Amsterdam’s cannabis cafes are often intertwined with serious crime and play a serious role in money laundering, the capital’s mayor Femke Halsema has told councillors, ahead of Wednesday’s debate on refusing entry to tourists.
Closing coffee shops which are involved in criminal activities is both complicated and time consuming, the mayor is quoted as saying by the Parool. But by banning the sale of soft drugs to tourists, the cannabis market will shrink and become less interesting for organised crime.
This makes a ban on access for tourists is an unavoidable, temporary move in efforts to get the soft drugs market under control, the mayor told councillors, referring to police report De narcostand van Nederland, which was published earlier this year.
Halsema said in January last year that she wanted to ban non residents from the city’s cannabis cafes, but the previous and current coalition are both highly sceptical. In particular, they say the move will boost street dealing.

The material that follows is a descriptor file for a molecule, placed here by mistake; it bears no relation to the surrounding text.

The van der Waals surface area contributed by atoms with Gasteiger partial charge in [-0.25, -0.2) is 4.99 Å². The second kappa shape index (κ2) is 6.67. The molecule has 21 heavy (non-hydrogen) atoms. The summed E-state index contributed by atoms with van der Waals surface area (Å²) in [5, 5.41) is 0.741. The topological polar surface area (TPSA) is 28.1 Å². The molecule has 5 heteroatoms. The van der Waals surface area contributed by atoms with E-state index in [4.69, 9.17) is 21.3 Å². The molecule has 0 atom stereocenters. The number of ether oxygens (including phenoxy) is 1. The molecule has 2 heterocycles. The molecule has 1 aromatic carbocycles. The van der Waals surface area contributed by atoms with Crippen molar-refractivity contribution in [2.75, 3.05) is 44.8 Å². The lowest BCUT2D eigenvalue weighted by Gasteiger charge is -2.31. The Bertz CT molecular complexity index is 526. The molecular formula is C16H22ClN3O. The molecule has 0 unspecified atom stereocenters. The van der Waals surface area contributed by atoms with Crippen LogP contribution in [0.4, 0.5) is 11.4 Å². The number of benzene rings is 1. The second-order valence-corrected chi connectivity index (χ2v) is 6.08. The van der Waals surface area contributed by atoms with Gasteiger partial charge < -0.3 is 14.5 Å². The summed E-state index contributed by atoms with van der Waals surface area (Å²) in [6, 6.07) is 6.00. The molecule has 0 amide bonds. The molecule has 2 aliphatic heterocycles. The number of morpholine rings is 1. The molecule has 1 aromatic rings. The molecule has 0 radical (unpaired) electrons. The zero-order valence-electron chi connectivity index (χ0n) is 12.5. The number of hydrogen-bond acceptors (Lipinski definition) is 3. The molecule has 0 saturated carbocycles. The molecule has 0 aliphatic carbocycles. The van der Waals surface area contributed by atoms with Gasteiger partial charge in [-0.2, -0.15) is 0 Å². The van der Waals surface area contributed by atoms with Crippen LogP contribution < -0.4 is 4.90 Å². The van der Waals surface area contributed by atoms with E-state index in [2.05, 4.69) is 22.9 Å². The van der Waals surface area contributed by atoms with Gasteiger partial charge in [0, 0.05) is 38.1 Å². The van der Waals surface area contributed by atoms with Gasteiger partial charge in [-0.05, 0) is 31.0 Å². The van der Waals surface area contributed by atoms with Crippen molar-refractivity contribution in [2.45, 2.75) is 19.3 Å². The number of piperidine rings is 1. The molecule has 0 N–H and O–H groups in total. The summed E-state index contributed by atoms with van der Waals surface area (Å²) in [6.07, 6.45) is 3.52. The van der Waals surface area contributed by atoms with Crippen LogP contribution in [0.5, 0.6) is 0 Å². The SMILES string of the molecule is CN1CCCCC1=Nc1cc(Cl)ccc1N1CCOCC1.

Research indicates that just 66 of the capital’s 166 coffee shops are needed to support the local population’s cannabis consumption.
Joachim Helms, from the local coffee shop association, told the Parool he was ‘shocked’ that Halsema was using the police report to justify her claims. ‘There maybe some rotten apples around, but the mayor has enough powers to withdraw their licence,’ he said. ‘Coffee shops are too often seen as glorified coke dealers.’
The city council is due to debate introducing a ban on non-residents using the coffee shops – which is the situation in the rest of the country – on Wednesday.
According to the Parool, Halsema has pledged not to press ahead with the plan without council support, because of the ‘major social and economic impact on the city’.
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